Huge spike in number of death threats against journalists, human rights activists and leftist politicians last month by neo-paramilitary groups creates climate of fear not seen in years
More than 150 human rights activists, politicians and journalists have received death threats in less than thirty days, prompting many Colombian media outlets to dub last month ‘Black September’.
The flow of threats began on September 8, when the Aguilas Negras (The Black Eagles) neo-paramilitary group sent threats to a list of 91 people, ordering them to leave the country or be killed, according to reports. A leaflet threatening Colombian peace advocates and human rights activists was distributed in multiple places around the country, and drew widespread condemnation by the people on the list and their supporters.
Soon after, new threats, directed against other groups of activists, politicians and journalists, were also distributed by a second criminal gang known as ‘Los Rastrojos’.
Carlos Guevara, Coordinator of NGO ‘Somos Defensores’ which oversees the safety of human rights activists in Colombia, told local media last week, “it is a ‘black’ September because since 2009, we have not recorded threats on this scale.”
The sheer number of death threats and intimidation is unheard of since peace talks began between the government and the FARC guerrillas in Havana, Cuba in 2012, Guevara said.
Among the politicians targeted was Gloria Florez, Secretary General of the Colombian Green Alliance party.
She was named in a threat, which stated, “be aware, if they continue their peaceful political left wing proselytism against our organizations, they will pay the consequences. They know that our patience is limited.”
But Guevara cast doubt that the two violent criminal groups were solely to blame.
“The question I seek to answer is who is benefiting from this climate of panic, because we believe that although they are using the letterhead of Aguilas Negras and Los Rastrojos there, there are other people behind the threats,” he was quoted in local media saying.
The Aguilas Negras leaflet was distributed over a two day period in the city of Monteria, capital of Cordoba, according to reports.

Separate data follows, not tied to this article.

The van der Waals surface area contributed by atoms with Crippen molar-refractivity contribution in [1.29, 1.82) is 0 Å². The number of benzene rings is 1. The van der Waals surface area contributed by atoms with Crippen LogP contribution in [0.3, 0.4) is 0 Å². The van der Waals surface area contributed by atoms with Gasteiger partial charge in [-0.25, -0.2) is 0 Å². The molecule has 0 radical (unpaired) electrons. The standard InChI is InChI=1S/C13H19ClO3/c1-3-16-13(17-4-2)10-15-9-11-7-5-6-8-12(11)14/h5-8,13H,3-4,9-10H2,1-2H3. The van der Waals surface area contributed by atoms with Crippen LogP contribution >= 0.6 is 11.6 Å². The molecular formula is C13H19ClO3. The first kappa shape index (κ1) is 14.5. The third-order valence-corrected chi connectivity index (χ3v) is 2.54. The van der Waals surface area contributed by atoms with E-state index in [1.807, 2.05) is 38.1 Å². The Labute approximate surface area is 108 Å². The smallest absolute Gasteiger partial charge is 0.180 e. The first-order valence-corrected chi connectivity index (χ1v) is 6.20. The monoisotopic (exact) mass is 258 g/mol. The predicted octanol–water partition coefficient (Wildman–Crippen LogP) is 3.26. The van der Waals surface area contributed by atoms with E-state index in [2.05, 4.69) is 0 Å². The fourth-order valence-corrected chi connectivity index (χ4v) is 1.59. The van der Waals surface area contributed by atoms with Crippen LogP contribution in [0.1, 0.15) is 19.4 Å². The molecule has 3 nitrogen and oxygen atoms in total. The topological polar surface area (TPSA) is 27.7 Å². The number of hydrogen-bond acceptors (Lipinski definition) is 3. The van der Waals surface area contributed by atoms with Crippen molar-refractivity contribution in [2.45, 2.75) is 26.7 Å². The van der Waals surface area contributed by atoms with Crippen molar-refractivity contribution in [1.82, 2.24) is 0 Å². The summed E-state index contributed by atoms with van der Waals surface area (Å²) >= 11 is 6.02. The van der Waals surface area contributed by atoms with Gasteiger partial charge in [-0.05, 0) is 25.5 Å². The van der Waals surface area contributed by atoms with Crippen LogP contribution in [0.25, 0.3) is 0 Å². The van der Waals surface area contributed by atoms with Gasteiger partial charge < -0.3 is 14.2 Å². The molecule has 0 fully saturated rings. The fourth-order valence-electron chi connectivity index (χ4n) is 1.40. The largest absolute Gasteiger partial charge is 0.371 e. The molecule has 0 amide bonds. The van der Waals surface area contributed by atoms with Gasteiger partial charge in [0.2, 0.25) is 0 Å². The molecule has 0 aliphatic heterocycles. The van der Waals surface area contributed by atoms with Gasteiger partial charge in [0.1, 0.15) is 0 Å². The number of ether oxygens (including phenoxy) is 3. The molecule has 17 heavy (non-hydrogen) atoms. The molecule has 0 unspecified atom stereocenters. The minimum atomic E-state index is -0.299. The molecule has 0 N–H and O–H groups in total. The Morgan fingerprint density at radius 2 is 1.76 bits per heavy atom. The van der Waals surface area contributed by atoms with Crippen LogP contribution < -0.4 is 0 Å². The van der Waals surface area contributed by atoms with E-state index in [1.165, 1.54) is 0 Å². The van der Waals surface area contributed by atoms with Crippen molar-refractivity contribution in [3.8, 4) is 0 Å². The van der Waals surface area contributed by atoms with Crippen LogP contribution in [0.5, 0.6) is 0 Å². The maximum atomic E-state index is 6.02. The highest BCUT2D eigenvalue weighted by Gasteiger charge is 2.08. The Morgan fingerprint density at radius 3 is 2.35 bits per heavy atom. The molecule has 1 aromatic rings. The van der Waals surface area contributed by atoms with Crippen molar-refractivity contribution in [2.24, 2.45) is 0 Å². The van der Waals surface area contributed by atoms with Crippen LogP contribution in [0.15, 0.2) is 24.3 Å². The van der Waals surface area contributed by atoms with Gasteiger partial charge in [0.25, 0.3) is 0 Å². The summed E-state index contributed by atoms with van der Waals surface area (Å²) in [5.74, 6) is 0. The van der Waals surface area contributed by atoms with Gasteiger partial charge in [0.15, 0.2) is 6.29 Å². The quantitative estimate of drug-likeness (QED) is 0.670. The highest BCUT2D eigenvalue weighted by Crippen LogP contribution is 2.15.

Journalists ‘Military Targets’
The same threats were then sent by email to both journalists and activists alike. In a second follow-up email, Aguilas Negras darkly invited the family and friends of three people on their hit-list to their funerals, because “they were already dead,” reports noted.
In a related development, threats aimed at Gloria Florez were recently condemned by Ulrike Lunacek, the head of the Green delegation in the European Parliament.
Lunacek sent an open letter to Colombian President Juan Manuel Santos asking for his support and called on Santos to ensure Florez’s safety and security.
Some 15 journalists were also threatened in Cali and Buenaventura – including reporters who work for El País, Q’Hubo, El Tiempo, Más Pacífico and Caracol Radio.
The threat letter said they considered journalists military targets and that if they did not leave Buenaventura and Cali within a period of 24 hours, that they would be “fired upon and torn up,” according to a report in the Diario Occidente newspaper.
While calls have been made for the Colombian state to protect those threatened, most notably by the EU Parliament, the few dozen journalists, rights activists and politicians remain vulnerable as security has not been forthcoming.
In recent years, there has been a decline in violence against activists, and many thought that groups such as the Aguilas Negras had begun to disband.
However recent activity shows this not to be the case, and many people believe the neo-paramilitary group has made pacts with groups and are far more active than once thought.